A series of articles on gold mining continues again at the New York Times, this time focusing on the state of Nevada's groundwater.
"Nearly 10 million gallons a day draining away in the driest state in the nation... is just one of the many strange byproducts of Nevada's tangled love affair with gold."
[Images: Barrick's Goldstrike Mine, Nevada; all photos by Ashley Gilbertson/New York Times].
"Large-scale open-pit mining takes a lot of water, millions of gallons, mostly to dilute the cyanide that miners use to soak their ore and separate its microscopic bits of gold." This, in tandem with mass pumping and the use of settling ponds, "could change both the quantity and quality of the groundwater, and even the shape of the aquifer."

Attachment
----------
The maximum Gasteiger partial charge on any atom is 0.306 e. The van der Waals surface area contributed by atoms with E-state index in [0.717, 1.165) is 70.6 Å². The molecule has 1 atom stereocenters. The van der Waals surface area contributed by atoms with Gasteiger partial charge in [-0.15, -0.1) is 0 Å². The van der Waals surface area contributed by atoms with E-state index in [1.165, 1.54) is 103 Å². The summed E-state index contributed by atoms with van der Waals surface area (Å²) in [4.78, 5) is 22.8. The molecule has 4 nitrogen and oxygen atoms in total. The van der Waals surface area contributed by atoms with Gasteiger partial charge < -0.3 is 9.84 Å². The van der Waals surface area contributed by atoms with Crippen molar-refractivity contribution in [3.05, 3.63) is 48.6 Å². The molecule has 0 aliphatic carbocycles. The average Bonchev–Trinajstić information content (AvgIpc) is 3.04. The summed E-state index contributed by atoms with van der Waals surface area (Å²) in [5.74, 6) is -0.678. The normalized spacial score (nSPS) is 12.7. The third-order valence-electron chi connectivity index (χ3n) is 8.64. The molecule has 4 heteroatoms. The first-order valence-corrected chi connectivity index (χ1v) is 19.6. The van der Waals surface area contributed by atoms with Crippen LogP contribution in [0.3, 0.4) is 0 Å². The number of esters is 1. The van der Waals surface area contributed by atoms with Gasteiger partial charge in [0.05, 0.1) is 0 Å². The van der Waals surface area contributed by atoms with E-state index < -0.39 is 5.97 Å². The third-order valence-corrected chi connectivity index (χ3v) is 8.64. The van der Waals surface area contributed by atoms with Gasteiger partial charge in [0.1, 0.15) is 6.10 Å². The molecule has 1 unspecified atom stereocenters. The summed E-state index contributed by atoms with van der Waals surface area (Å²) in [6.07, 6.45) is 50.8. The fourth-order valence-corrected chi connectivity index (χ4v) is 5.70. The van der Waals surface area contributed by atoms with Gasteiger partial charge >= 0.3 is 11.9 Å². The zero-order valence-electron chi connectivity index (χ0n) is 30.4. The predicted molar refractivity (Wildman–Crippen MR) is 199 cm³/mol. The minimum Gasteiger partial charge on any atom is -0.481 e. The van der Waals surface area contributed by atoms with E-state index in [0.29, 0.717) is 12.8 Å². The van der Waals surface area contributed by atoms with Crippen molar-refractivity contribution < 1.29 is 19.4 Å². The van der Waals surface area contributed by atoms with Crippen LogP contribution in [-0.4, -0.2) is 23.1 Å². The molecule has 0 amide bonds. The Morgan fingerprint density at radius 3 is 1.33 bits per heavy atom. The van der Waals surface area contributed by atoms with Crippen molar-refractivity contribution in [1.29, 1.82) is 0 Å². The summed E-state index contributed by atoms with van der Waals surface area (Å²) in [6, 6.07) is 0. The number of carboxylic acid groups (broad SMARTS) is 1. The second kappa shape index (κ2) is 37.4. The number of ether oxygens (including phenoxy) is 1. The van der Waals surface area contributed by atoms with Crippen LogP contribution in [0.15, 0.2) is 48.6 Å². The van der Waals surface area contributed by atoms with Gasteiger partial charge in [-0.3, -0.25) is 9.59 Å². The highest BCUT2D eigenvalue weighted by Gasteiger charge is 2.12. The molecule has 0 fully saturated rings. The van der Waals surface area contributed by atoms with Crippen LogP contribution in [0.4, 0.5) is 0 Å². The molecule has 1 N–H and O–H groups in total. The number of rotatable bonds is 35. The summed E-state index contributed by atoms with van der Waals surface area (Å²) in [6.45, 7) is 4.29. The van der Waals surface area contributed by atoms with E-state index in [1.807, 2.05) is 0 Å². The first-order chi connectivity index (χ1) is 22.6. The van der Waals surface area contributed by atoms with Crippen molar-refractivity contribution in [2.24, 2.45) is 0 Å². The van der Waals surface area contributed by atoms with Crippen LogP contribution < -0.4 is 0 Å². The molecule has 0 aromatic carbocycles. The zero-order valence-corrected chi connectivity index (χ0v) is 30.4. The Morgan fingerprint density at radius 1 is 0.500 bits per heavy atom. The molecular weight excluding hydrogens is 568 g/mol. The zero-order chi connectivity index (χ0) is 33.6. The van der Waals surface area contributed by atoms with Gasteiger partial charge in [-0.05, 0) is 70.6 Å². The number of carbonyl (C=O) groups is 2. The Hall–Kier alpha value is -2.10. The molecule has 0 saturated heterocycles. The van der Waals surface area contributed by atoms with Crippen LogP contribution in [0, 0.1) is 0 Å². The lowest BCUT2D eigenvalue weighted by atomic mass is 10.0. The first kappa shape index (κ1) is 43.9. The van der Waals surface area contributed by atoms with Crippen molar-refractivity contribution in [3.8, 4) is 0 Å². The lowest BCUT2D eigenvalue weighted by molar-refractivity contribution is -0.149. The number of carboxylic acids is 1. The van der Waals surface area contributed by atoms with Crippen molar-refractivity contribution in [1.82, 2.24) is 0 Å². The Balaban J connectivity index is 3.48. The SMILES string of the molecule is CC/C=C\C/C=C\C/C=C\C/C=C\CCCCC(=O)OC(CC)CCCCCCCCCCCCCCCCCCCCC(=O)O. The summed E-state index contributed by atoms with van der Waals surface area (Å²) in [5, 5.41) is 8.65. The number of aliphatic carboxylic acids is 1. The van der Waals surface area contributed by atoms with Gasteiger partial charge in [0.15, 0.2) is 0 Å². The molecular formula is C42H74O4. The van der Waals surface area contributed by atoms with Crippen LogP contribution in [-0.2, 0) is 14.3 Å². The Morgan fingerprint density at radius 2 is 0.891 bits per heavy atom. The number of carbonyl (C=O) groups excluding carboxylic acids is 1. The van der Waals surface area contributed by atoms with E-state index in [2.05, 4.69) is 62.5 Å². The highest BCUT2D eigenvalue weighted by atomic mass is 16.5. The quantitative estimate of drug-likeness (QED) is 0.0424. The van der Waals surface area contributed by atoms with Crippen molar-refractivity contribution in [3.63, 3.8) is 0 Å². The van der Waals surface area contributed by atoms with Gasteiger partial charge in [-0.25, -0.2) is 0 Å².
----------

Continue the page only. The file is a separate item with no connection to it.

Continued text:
Nevada, however, seems to have escaped the attention of the environmental movement: "'Nevada is mostly not prized by environmentalists,' said John D. Leshy, who was the top lawyer for the Department of the Interior in the Clinton administration. 'Nevada is being written off as a sacrifice area for gold.'"
(For more information see the actual article; and for a bit on gold in Indonesia, see BLDGBLOG's earlier post).